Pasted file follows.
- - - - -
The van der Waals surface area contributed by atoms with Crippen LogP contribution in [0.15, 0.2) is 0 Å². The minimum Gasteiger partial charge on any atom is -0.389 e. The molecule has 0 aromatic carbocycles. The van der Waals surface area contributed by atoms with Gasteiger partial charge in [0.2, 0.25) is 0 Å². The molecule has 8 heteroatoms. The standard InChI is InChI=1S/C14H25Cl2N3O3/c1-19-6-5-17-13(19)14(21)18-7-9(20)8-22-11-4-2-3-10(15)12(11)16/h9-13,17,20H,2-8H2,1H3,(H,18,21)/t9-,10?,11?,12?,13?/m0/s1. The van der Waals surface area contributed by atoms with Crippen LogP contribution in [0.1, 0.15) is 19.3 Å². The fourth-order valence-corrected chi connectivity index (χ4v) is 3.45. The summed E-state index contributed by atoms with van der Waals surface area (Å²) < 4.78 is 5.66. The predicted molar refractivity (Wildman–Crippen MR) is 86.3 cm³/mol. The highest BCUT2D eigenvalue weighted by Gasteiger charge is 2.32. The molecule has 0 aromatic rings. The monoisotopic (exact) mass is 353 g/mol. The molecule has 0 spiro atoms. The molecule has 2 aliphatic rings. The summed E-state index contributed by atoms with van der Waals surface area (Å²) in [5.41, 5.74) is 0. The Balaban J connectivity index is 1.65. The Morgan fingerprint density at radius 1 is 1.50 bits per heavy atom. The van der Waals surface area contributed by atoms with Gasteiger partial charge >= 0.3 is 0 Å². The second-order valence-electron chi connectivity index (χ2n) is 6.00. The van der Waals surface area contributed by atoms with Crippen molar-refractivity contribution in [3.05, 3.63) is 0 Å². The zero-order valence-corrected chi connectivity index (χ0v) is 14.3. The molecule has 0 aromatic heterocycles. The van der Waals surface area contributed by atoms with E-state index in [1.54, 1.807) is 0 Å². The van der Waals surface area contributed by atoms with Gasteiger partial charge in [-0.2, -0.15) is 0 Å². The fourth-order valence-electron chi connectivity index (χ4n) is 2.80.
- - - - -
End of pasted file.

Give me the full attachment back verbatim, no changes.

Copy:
The van der Waals surface area contributed by atoms with Crippen LogP contribution in [0.15, 0.2) is 0 Å². The minimum Gasteiger partial charge on any atom is -0.389 e. The molecule has 0 aromatic carbocycles. The van der Waals surface area contributed by atoms with Gasteiger partial charge in [0.2, 0.25) is 0 Å². The molecule has 8 heteroatoms. The standard InChI is InChI=1S/C14H25Cl2N3O3/c1-19-6-5-17-13(19)14(21)18-7-9(20)8-22-11-4-2-3-10(15)12(11)16/h9-13,17,20H,2-8H2,1H3,(H,18,21)/t9-,10?,11?,12?,13?/m0/s1. The van der Waals surface area contributed by atoms with Crippen LogP contribution in [0.1, 0.15) is 19.3 Å². The fourth-order valence-corrected chi connectivity index (χ4v) is 3.45. The summed E-state index contributed by atoms with van der Waals surface area (Å²) < 4.78 is 5.66. The predicted molar refractivity (Wildman–Crippen MR) is 86.3 cm³/mol. The highest BCUT2D eigenvalue weighted by Gasteiger charge is 2.32. The molecule has 0 aromatic rings. The monoisotopic (exact) mass is 353 g/mol. The molecule has 0 spiro atoms. The molecule has 2 aliphatic rings. The summed E-state index contributed by atoms with van der Waals surface area (Å²) in [5.41, 5.74) is 0. The Balaban J connectivity index is 1.65. The Morgan fingerprint density at radius 1 is 1.50 bits per heavy atom. The van der Waals surface area contributed by atoms with Gasteiger partial charge >= 0.3 is 0 Å². The second-order valence-electron chi connectivity index (χ2n) is 6.00. The van der Waals surface area contributed by atoms with Crippen molar-refractivity contribution in [3.05, 3.63) is 0 Å². The zero-order valence-corrected chi connectivity index (χ0v) is 14.3. The molecule has 0 aromatic heterocycles. The van der Waals surface area contributed by atoms with E-state index in [1.54, 1.807) is 0 Å². The van der Waals surface area contributed by atoms with Gasteiger partial charge in [-0.2, -0.15) is 0 Å². The fourth-order valence-electron chi connectivity index (χ4n) is 2.80.